Three veterans share their camaraderie with the Penn State Altoona community
By: Marissa Carney
Christian Cieslak, Shaun Aiken, and Josh Keele don’t quite fit the mold for typical fraternity brothers. The three are veterans and older than the traditional college-age students. They have a different mind-set and different priorities than many of their peers. They have formed a strong bond among themselves as brothers-in-war, but they wanted to extend that special camaraderie during their collegiate careers to others like themselves.
All three young men were on deployment together about a year ago. Upon their return, they had the chance to speak with Carl Chindblom, University Park’s chapter president of Omega Delta Sigma, the national veteran’s fraternity. The conversation sparked their interest, and they agreed that a chapter was needed at Penn State Altoona. “There’s no real organization for vets on campus as far as a support network,” says Cieslak, a junior from Washington, D.C. “Coming back from military lifestyle and going into civilian life, especially one that includes college, can be really tough, and there just isn’t much support for these men and women. We want to change that.” So a core group of seven veterans began the process of getting the fraternity recognized on campus. They sent in an application to the national chapter, based out of State College, and after gaining approval there, sought permission from Altoona’s Office of Student Life and from the college’s Greek council. As founders, the group spent the fall 2013 semester learning the regulations and rules, doctrines and constitutions of Greek life, paying dues, and proving they were serious about creating and maintaining a chapter. Altoona’s Omega Delta Sigma remains in Colonization Status, meaning the foundation of the fraternity is still being built but co-ed recruits can now be accepted, including those serving in the National Guard or Reserves.
There are five new members pledging for the spring 2014 semester. “There are a lot more veterans on campus we’d like to reach out to,” states senior Keele. “We are pleased with what we have, but we’d like to see more. We definitely need the numbers to keep the organization afloat.” Cieslak agrees. “We need people who can carry this on. I’m graduating next spring, Josh graduates this semester, and Shaun is transferring. That doesn’t leave many to keep this going, and it needs to.” Cieslak, Aiken, and Keele are spread pretty thin with school work, the reserves, and serving multiple positions in the fraternity while it is in its infancy. “I know it will struggle now. We’re new to it, too, so we are still laying the foundation, but we have to keep pushing,” says Keele.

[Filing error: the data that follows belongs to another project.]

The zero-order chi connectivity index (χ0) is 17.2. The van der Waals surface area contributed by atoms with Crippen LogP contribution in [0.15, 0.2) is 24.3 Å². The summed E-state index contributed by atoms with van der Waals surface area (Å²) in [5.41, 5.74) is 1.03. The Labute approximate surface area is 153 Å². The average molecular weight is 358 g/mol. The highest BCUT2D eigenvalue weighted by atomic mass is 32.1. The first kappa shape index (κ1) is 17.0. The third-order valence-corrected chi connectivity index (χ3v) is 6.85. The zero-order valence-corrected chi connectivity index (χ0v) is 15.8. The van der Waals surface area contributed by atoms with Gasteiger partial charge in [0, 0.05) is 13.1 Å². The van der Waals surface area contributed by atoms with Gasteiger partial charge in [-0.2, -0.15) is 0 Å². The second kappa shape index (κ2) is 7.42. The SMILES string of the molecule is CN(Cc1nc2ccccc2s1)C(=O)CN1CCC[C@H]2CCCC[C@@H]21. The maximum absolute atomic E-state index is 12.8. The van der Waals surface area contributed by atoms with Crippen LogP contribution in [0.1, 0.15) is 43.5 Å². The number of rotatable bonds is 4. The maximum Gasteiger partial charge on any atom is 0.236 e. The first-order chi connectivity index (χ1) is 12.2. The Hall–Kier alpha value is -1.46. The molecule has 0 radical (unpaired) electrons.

Founded in 1999, Omega Delta Sigma is quite young as a whole and doesn’t have many chapters across the nation. The Penn State Altoona chapter is only the second one to exist in all of Pennsylvania, although Penn State Lehigh Valley is currently in the process of creating one. As the fraternity grows, Cieslak, Aiken, and Keele plan to create events promoting veteran awareness and to do fundraising for the Wounded Warrior project and other veteran charities. They’d like to establish a space on campus to call their own and offer meetings during a convenient time such as Common Hour. Cieslak states, “I can’t say we’d be the face of all veterans on campus, but we’d like to be at least a nice point of contact for the vets on campus to help them with whatever they need.”
“We all deployed together, so I came back knowing I’d have a support group,” adds Keele. “We want that for other people coming back from duty and going to college for the first time. Most of them are older, and all they’ve known for six or seven years is the military. We want to be here for someone who comes in from active duty or off of deployment for support, even if it’s just something small like getting paperwork for the GI bill started.” Aiken points out that some vets may face certain issues or problems, but could be uncomfortable talking to civilians about them. “It may be easier to talk to someone who has experienced the same issues or knows what a deployment’s like, people who have been through the same thing.”
There are perks to being a member, such as taking part in events only open to the fraternity. But even if a veteran chooses not to pledge, he or she can still use the fraternity as a resource or just a place to go and talk and feel understood.
Cieslak, Aiken, and Keele are proud of their work thus far but know they will be even more so down the road when they can look back and see how far the fraternity has come. “I would love to see it become a full-fledged, accredited chapter with twenty or more members really getting out there and helping vets. I want to help put a good name on veterans, and I want people to see us giving back to the community and helping each other out,” says Cieslak.
“In about ten years when I can see that it’s doing what we wanted it to, when it’s stood the test of time and still exists, then I’ll be even happier,” says Aiken. “It will be awesome to know we started something here and built something that lasted.”